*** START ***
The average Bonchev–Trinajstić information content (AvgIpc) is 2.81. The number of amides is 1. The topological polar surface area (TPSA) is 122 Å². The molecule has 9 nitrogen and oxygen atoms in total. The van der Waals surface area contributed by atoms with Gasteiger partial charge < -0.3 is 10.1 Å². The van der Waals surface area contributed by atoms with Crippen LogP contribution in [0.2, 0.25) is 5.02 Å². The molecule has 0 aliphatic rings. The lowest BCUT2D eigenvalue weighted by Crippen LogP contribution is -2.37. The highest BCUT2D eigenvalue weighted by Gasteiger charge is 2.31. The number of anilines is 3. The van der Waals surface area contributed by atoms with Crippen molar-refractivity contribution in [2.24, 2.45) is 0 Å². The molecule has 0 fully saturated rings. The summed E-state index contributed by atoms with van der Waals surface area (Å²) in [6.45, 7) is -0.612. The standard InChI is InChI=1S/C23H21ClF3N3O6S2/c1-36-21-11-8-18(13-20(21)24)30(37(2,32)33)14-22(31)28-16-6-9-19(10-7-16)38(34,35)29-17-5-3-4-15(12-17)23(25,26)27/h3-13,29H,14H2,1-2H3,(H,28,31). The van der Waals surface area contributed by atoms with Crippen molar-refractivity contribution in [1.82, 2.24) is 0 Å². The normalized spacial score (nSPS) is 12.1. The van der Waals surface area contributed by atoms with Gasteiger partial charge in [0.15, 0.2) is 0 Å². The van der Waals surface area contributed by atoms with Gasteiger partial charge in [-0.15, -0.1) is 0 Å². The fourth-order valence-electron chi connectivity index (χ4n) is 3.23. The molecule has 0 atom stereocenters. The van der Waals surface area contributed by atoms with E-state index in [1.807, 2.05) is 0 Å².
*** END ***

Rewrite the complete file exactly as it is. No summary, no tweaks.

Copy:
The average Bonchev–Trinajstić information content (AvgIpc) is 2.81. The number of amides is 1. The topological polar surface area (TPSA) is 122 Å². The molecule has 9 nitrogen and oxygen atoms in total. The van der Waals surface area contributed by atoms with Gasteiger partial charge < -0.3 is 10.1 Å². The van der Waals surface area contributed by atoms with Crippen LogP contribution in [0.2, 0.25) is 5.02 Å². The molecule has 0 aliphatic rings. The lowest BCUT2D eigenvalue weighted by Crippen LogP contribution is -2.37. The highest BCUT2D eigenvalue weighted by Gasteiger charge is 2.31. The number of anilines is 3. The van der Waals surface area contributed by atoms with Crippen molar-refractivity contribution in [2.24, 2.45) is 0 Å². The molecule has 0 fully saturated rings. The summed E-state index contributed by atoms with van der Waals surface area (Å²) in [6.45, 7) is -0.612. The standard InChI is InChI=1S/C23H21ClF3N3O6S2/c1-36-21-11-8-18(13-20(21)24)30(37(2,32)33)14-22(31)28-16-6-9-19(10-7-16)38(34,35)29-17-5-3-4-15(12-17)23(25,26)27/h3-13,29H,14H2,1-2H3,(H,28,31). The van der Waals surface area contributed by atoms with Crippen molar-refractivity contribution in [1.82, 2.24) is 0 Å². The normalized spacial score (nSPS) is 12.1. The van der Waals surface area contributed by atoms with Gasteiger partial charge in [0.15, 0.2) is 0 Å². The van der Waals surface area contributed by atoms with Gasteiger partial charge in [-0.15, -0.1) is 0 Å². The fourth-order valence-electron chi connectivity index (χ4n) is 3.23. The molecule has 0 atom stereocenters. The van der Waals surface area contributed by atoms with E-state index in [1.807, 2.05) is 0 Å².